What about math? I think this picture says the proverbial 1,000 words:
Well, it's good to know in these dark days of mass ignorance that our institutions of higher learning have their standards! Or, at least are considering having standards.
The local junior college, Pima Community College has a standard: students must be at least sixteen years old. But now they're considering imposing some new ones:
The question boils down to how smart you should have to be to attend Pima Community College.Sweet. Bleeding. Jeebus. No, it's not a question of how smart you are, it's a question of how educated you are. Ignorance is correctable, but as comedian Ron White has said, "You can't fix stupid. There's not a pill you can take; there's not a class you can go to. Stupid is forever."
Currently there is no requirement. You only need to be age 16.
But Pima's governing board is considering changing that to require new students to have a high school diploma or GED. Students also would have to pass a reading, writing and math assessment test with the skills of a sixth or seventh grader.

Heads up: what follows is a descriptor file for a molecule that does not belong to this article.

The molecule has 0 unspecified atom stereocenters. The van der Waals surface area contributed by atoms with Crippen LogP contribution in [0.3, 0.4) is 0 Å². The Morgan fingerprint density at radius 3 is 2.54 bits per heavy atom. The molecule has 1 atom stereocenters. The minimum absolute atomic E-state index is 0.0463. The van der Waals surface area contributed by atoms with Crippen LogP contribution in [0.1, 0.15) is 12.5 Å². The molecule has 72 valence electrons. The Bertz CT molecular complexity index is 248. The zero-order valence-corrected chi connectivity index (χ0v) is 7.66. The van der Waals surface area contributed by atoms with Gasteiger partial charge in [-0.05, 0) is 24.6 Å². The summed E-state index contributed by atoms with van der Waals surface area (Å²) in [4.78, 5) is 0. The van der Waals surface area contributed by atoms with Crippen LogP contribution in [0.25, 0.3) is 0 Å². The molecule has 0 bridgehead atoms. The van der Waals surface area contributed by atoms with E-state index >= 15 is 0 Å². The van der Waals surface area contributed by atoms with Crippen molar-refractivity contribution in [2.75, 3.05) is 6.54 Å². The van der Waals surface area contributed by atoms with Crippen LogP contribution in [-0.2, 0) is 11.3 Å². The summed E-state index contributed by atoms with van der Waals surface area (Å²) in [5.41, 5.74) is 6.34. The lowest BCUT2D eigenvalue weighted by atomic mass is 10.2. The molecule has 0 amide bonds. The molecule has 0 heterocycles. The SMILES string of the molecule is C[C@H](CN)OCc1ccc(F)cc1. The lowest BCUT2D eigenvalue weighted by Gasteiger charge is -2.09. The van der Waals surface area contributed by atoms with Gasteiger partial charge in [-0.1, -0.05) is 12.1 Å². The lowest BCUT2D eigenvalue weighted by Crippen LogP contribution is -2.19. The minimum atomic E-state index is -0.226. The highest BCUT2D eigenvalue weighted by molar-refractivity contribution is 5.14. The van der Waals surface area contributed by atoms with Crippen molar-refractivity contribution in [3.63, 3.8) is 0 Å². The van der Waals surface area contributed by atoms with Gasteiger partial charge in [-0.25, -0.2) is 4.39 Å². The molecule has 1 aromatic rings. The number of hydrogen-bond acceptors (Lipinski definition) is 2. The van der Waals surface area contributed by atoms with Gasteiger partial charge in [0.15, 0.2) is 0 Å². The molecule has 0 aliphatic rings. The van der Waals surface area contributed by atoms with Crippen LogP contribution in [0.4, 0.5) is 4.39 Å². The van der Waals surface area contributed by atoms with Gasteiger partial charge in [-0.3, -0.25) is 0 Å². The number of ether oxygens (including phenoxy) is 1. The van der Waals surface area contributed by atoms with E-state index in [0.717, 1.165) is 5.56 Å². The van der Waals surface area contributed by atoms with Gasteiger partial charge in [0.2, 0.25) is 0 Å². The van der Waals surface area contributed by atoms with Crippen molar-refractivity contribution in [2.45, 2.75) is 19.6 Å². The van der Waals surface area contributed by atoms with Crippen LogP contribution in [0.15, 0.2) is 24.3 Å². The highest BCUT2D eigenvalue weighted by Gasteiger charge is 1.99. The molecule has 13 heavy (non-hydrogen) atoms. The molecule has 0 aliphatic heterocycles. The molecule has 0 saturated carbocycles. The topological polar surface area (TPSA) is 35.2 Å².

Pima Chancellor Roy Flores says, "We need to find different pathways for those students that are testing in at second, third, fourth and fifth grade levels."
Bear in mind, this is a college. Yes, you can go learn to weld at PCC (and if you don't test out at above sixth grade, be prepared to suffer a lot of burns for the rest of your life), but you can also go get a 2-year associate's degree. When I moved to Arizona I went to PCC for the first two years and got caught up on my freshman and sophomore courses before transferring to the University of Arizona (at in-state tuition rates, which I couldn't get at the U of A until I'd lived here a year.)
Read the last line in the above excerpt again: "We need to find different pathways for those students that are testing in at second, third, fourth and fifth grade levels." These are, at minimum, sixteen year-olds. The vast majority of them are over 18.
And as Say Uncle put it this morning, "their vote counts just as much as yours."
You want to know how we ended up with the government we have? This is how. In 1983 the report A Nation at Risk on the state of public education in America pulled no punches when it stated:
If an unfriendly foreign power had attempted to impose on America the mediocre educational performance that exists today, we might well have viewed it as an act of war. As it stands, we have allowed this to happen to ourselves.Our government-provided schools have produced generation upon generation of government-approved product. It's a positive-feedback loop, and it has achieved full screeching saturation.